Sales rose 11 percent over a year earlier to 22.72 trillion won while operating profit fell 12 percent to 1.83 trillion won.
» Nokia Corp. has reported a fourth-quarter net profit of (euro) 202 million ($270 million) compared with a net loss of more than $1 billion a year earlier, but revenue in the period fell 20percent to (euro) 8 billion from a year earlier.
The ailing Finnish company gave a poor outlook, saying it expects operating margins in the first quarter 2013 to be “approximately negative 2 percent, plus or minus four percentage points,” citing increased competition as it struggles against the dominance of market leaders Samsung and Apple Inc.’s iPhone.
Nokia said it sold 15.9 million smartphones in the quarter, down from 19.6 million a year earlier.
» The launch of the iPhone 5 helped AT&T attract more new customers in the holiday quarter than it has in three years, but it posted a big loss because of an annual adjustment to its pension obligations.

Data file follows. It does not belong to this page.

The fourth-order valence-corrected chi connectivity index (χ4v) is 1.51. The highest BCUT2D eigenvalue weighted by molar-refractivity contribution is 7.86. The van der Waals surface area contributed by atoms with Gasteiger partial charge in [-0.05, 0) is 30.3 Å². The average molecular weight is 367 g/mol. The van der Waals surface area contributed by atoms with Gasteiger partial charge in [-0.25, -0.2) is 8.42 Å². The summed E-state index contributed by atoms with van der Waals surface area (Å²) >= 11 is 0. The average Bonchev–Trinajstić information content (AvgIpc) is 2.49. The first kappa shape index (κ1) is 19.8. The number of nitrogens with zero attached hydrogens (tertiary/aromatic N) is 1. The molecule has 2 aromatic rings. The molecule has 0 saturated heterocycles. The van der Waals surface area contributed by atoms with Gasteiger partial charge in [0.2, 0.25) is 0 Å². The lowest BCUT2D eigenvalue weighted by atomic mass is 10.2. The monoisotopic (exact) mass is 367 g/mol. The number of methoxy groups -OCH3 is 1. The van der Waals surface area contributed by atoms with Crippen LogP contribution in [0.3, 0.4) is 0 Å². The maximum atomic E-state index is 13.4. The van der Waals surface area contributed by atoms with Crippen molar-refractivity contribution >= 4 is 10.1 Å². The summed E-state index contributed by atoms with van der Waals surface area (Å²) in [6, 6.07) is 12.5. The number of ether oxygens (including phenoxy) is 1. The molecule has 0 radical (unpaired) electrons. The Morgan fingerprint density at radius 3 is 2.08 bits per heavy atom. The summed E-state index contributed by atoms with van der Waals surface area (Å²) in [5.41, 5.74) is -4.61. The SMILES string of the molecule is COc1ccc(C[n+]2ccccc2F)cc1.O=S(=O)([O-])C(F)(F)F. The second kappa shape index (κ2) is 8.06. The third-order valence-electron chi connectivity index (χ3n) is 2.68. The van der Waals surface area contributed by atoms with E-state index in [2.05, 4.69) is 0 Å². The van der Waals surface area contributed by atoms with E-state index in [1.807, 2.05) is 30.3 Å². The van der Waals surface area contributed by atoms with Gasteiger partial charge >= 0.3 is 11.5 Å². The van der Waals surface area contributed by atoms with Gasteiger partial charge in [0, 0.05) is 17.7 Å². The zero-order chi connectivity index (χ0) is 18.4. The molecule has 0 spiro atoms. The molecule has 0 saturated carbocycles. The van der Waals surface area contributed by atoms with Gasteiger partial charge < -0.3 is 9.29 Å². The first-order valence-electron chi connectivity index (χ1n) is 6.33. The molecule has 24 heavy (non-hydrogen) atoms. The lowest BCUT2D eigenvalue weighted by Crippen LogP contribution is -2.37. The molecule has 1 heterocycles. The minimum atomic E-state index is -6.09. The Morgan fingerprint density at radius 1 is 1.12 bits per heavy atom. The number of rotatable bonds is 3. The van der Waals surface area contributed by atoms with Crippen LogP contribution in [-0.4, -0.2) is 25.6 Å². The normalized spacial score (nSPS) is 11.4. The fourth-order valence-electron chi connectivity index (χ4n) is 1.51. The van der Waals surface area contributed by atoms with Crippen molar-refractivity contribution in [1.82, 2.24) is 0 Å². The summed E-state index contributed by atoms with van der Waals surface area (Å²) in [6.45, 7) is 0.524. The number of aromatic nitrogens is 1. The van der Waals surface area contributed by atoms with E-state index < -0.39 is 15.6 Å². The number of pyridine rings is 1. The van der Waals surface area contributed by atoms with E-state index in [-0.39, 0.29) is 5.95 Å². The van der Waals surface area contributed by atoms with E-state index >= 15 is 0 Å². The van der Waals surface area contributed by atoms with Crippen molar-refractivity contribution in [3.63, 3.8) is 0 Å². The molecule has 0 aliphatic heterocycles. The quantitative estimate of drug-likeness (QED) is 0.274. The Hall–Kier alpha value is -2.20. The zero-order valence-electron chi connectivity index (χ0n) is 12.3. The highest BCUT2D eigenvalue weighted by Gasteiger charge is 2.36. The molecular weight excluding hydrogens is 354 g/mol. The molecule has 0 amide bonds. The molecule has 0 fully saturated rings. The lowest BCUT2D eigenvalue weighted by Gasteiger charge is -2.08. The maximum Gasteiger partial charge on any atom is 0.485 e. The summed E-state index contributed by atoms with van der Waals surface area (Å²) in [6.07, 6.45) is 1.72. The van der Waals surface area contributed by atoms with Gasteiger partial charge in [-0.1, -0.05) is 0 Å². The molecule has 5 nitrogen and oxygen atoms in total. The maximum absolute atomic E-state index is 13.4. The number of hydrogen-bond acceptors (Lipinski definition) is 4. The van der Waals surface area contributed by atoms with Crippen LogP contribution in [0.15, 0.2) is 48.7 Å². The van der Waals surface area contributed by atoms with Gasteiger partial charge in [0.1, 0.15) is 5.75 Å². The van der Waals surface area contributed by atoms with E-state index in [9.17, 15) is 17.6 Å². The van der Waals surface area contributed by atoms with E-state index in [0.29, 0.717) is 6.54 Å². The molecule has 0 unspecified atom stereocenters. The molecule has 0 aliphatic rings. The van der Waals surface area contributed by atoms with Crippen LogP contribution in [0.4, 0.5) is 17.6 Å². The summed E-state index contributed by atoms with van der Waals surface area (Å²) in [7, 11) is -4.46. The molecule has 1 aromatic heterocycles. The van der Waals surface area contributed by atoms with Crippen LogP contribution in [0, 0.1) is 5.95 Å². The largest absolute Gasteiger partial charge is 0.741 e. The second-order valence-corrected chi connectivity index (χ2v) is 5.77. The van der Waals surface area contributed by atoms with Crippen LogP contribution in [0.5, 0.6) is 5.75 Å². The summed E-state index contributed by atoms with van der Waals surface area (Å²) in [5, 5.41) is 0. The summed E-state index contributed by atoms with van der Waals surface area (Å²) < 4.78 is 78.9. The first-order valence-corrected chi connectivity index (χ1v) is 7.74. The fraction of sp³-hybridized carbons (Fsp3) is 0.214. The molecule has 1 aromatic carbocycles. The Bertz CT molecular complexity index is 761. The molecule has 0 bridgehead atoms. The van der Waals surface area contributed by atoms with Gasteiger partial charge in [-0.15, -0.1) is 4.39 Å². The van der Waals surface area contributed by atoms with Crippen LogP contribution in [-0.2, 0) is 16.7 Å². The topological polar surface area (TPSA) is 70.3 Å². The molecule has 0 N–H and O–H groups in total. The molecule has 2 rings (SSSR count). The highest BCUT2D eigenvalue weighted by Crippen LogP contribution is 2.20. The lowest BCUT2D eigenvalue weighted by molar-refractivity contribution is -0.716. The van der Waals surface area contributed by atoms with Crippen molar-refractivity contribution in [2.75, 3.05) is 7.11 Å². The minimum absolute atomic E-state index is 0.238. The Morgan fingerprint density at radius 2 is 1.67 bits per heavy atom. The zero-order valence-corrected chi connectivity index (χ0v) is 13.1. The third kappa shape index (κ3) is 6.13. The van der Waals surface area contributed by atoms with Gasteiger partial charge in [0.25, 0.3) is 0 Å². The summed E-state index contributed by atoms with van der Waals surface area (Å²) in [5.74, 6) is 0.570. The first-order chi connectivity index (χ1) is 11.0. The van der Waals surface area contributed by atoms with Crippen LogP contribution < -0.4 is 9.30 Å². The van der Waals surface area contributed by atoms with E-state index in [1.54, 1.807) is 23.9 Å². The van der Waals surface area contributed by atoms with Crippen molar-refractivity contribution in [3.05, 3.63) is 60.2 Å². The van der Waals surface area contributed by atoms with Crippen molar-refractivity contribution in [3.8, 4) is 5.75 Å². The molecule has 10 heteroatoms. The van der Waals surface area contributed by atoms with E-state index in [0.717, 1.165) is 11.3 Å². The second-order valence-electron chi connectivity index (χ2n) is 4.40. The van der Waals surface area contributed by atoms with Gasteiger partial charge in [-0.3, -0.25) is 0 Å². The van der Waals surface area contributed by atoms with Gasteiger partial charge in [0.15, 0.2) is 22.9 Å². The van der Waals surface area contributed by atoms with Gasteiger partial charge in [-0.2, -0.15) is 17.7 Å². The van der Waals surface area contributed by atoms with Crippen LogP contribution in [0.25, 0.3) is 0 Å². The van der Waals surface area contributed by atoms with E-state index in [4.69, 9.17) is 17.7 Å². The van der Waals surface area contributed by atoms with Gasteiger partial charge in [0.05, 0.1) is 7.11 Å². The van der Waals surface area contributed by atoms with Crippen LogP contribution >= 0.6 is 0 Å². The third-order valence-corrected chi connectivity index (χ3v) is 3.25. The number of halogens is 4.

AT&T Inc. said it added a net 780,000 new customers on contract-based plans from October to December, its best result in three years.
The Dallas-based company’s quarterly loss was $3.86 billion, or 68 cents per share. That compares with a loss of $6.68 billion, or $1.12 per share, a year earlier.
Excluding special items, AT&T earned 44 cents per share, 2cents short of the average analyst estimate as polled by FactSet.
Revenue was $32.6 billion, up a hair from $32.5 billion a year ago. It slightly exceeded analyst estimates of $32.2 billion.